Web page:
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Just what is a game jam? It is a short event, usually only a day or two, where game developers plan, design and create a short game. Similar to a music jam session, game jams don’t involve much pre-planning and rely on immediate idea generation and improvisation. Game design companies have these jam sessions regularly, and while many of the games that happen here are digital, some are paper-based. They usually occur in one physical location to allow for immediate, organic collaboration. While there is an element of competition, most of the work is focused on collaboration towards a common goal.
I have witnessed some of these game jams, and have talked with many gaming experts to learn more about it. I wanted to learn more about game jams to help me come up with ideas for how we might include an activity like this in classroom instruction.
The following video will help you visualize how the process works:
I see a lot of great opportunity to teach and assess 21st century skills, focus on deeper learning, and present content. Here are steps and tips to get you started:
1. Create a Flexible Space
If you watch the video above, you will see the room change — literally. The room is set up in a way that allows for presentation, small group work, space for making and more. Make sure you have the space or can create a space that is fluid and can easy be transformed to meet the needs of the teams and the steps in the game jam process.
2. Provide Digital or Physical Tools
As teams create and decide upon their games, they will need materials to do so. However, don’t assume that a game jam is only about creating digital games. While jammers might use a digital tool like Gamestar Mechanic to create their game, they might also use physical materials like paper, glue, magazines and scissors. Have these materials available, and provide voice and choice for students to pick what materials will best meet their needs. At a GameDesk game jam, a team developed a pizza game that was aligned to math content about fractions. This game was created with physical, not digital, materials.
3. Embrace Principles of Games Design
A game jam is a great opportunity to teach fundamentals of game design, from story line and narrative to the actual mechanics. Normally, participants in game jams come to it with a lot of prior knowledge, although many game jam teams have members with very little knowledge of these mechanics. The extent to which you teach this might depend on the level of students or time constraints in the classroom. However, since the game jam is in essence a design challenge, you can align to principles of STEM or STEAM education. Make sure to give students designated time before the game jam to learn these principles.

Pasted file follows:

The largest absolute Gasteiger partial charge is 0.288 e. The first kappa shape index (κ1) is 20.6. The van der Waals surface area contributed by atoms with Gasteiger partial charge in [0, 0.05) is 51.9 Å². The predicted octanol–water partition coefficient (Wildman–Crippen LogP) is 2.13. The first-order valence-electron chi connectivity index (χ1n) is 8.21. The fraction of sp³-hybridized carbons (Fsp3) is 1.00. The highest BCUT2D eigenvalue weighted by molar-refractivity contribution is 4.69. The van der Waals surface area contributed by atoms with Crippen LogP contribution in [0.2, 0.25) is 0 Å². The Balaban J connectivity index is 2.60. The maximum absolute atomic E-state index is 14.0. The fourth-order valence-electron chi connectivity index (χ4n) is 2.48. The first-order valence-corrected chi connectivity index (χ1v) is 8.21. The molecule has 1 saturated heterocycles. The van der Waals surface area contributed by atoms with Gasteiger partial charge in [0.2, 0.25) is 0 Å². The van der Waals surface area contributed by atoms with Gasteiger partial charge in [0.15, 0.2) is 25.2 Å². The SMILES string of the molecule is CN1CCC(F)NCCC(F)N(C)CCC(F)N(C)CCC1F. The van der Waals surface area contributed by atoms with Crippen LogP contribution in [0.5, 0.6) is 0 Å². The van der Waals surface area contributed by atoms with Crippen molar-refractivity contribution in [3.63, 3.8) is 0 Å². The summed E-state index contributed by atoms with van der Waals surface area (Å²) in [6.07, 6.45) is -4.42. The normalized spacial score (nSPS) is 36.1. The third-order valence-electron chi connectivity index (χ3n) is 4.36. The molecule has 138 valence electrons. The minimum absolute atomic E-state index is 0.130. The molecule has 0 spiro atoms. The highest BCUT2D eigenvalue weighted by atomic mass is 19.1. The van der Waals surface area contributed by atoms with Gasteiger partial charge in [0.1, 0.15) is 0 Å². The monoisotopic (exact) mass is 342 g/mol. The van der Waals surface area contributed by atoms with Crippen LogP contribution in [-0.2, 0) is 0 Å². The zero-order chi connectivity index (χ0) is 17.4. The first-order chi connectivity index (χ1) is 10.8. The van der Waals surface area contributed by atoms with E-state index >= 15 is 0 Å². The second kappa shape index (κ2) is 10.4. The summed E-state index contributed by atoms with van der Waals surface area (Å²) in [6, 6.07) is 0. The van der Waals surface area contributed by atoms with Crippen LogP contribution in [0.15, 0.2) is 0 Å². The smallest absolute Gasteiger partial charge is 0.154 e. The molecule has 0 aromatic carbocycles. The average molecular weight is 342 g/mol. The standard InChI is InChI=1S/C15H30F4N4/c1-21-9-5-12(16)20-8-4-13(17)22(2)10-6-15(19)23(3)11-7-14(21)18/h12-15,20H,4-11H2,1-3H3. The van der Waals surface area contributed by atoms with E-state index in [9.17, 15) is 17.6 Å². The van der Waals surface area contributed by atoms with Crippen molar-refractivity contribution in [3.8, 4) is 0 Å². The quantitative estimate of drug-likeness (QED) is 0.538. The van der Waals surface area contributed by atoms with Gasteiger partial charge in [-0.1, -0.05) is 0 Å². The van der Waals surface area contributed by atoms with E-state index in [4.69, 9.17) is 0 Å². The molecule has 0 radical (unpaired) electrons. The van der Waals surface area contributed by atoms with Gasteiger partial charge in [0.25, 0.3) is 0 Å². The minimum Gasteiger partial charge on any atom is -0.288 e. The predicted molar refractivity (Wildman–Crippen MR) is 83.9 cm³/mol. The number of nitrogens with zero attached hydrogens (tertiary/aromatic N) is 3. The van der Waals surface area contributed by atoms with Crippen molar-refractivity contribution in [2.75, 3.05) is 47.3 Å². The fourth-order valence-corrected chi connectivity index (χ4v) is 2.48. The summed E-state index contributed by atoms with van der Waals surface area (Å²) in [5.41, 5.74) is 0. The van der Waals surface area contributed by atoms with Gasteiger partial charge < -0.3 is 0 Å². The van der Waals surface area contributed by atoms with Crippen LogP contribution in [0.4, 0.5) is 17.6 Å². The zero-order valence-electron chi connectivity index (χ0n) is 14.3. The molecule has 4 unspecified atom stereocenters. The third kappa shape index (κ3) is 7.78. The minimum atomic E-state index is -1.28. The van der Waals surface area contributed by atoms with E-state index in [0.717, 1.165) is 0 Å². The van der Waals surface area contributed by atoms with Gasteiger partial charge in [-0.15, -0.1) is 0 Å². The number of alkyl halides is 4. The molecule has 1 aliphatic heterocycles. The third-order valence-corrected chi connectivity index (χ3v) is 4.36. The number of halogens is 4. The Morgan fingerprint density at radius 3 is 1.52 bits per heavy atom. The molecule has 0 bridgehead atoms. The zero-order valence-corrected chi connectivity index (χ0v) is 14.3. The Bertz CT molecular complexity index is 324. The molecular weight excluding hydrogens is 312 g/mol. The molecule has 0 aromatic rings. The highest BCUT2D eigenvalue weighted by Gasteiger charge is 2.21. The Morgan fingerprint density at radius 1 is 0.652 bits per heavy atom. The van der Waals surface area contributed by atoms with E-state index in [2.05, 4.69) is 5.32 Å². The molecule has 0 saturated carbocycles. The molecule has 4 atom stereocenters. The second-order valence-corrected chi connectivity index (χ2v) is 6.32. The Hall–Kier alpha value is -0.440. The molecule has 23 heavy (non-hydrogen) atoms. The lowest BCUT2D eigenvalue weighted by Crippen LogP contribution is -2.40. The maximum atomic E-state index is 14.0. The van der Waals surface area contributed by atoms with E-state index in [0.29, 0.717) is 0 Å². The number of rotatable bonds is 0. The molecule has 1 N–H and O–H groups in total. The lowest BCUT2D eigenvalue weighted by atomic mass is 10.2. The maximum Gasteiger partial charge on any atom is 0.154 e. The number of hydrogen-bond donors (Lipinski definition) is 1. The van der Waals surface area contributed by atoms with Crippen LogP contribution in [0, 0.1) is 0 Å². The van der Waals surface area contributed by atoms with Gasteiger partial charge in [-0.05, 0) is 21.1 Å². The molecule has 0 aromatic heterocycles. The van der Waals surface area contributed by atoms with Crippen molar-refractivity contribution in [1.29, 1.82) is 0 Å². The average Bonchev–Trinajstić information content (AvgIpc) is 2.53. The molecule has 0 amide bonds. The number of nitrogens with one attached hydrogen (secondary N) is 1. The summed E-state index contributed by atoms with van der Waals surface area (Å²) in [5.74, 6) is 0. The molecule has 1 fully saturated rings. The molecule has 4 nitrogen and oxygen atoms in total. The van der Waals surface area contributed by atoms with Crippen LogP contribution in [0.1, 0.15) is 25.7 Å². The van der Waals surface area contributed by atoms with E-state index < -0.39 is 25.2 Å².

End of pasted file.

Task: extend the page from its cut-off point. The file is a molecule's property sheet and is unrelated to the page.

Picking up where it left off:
4. Domain Analysis
This is probably one of the most interesting steps of the game jam. Here, the teams investigate specific content areas (or domains) and uncover how the content is both taught and represented. For example, teams can find specific learning targets in their game content, and also note how those targets are represented visually or digitally. They research how the content is traditionally taught and also assessed. Teams craft specific learning targets from this exploration and research to ensure that, when they get to the idea phase, they can create a focused game targeting very specific learning objectives.
5. Team Building
Game jams always start with team builders. In a real game jam, the team members have often never worked together before; therefore, it’s crucial to set a tone for collaboration and problem solving. It’s the same for our students. In order to set them up for success, icebreakers and other team builders need to occur.
After bonding as a team and analyzing content domains, the ideation phase begins. This is where teams brainstorm and collaborate on ideas for the game itself. Relying on its collective knowledge of game design and content, the team starts to craft ideas for a game that will target a specific learning objective. These objectives are tight, and there are often not too many of them. They are created in the Domain Analysis component (step 4 above), but here the team gets to start narrowing and picking these targets as well as decide on the mechanics.
7. Deadlines and Benchmarks
The game jam itself has a very specific deadline, usually a full day (eight hours) of work, including the presentations and pitches. However within the game jam day, there are further benchmarks. For example, at some point during the day, teams are no longer allowed to generate game ideas and are forced to work or “make.” This helps create the urgency for the deadline and also helps to move along the process. Consider setting specific time limits for some of the steps in the game jam.
8. Presentation, Playing and Judging
The culminating event for the game jam is presenting the game product and having all participants play the game. Not only is this an important assessment, but it is also an important way to celebrate the jammers’ hard work. Judges need to have specific criteria for evaluating the games. These criteria might be different for every game jam. They might include relevance to content or curriculum, marketability, player interest, ability to collaborate, and more.
As you consider a game jam for your classroom, you might focus the assessment on the content area, or simply on 21st century skills like creativity and collaboration. I know many of us have more freedom after “testing season,” so that also might be a great time to give this idea a shot. Just make sure you’re clear on the learning objectives and project outcomes that you expect from your students. Don’t forget to watch the game jammers in action in the time-lapse video above to give you a full picture of what it would look like!